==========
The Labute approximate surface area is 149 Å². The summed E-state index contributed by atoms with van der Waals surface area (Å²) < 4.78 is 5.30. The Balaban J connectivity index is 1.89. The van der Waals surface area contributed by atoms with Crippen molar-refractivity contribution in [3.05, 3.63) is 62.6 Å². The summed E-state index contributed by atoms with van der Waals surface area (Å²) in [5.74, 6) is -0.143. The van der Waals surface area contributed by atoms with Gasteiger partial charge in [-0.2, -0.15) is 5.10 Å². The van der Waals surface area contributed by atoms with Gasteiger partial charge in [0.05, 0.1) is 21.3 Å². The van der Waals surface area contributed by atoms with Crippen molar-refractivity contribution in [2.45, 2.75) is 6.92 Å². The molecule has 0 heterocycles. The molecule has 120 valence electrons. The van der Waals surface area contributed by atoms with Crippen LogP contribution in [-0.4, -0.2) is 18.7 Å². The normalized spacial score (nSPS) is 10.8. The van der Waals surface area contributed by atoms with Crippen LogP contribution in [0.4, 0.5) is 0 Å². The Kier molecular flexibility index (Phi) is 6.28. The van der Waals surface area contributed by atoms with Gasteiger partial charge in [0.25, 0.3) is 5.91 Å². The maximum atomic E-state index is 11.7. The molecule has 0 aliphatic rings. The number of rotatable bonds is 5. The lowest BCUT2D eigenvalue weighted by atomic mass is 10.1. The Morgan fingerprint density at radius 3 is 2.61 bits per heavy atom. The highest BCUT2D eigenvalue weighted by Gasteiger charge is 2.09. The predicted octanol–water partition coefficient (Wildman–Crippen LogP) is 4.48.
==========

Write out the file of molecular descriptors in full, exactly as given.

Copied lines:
The Labute approximate surface area is 149 Å². The summed E-state index contributed by atoms with van der Waals surface area (Å²) < 4.78 is 5.30. The Balaban J connectivity index is 1.89. The van der Waals surface area contributed by atoms with Crippen molar-refractivity contribution in [3.05, 3.63) is 62.6 Å². The summed E-state index contributed by atoms with van der Waals surface area (Å²) in [5.74, 6) is -0.143. The van der Waals surface area contributed by atoms with Gasteiger partial charge in [-0.2, -0.15) is 5.10 Å². The van der Waals surface area contributed by atoms with Gasteiger partial charge in [0.05, 0.1) is 21.3 Å². The van der Waals surface area contributed by atoms with Crippen molar-refractivity contribution in [2.45, 2.75) is 6.92 Å². The molecule has 0 heterocycles. The molecule has 120 valence electrons. The van der Waals surface area contributed by atoms with Crippen LogP contribution in [-0.4, -0.2) is 18.7 Å². The normalized spacial score (nSPS) is 10.8. The van der Waals surface area contributed by atoms with Crippen LogP contribution in [0.4, 0.5) is 0 Å². The Kier molecular flexibility index (Phi) is 6.28. The van der Waals surface area contributed by atoms with Gasteiger partial charge in [0.25, 0.3) is 5.91 Å². The maximum atomic E-state index is 11.7. The molecule has 0 aliphatic rings. The number of rotatable bonds is 5. The lowest BCUT2D eigenvalue weighted by atomic mass is 10.1. The Morgan fingerprint density at radius 3 is 2.61 bits per heavy atom. The highest BCUT2D eigenvalue weighted by Gasteiger charge is 2.09. The predicted octanol–water partition coefficient (Wildman–Crippen LogP) is 4.48.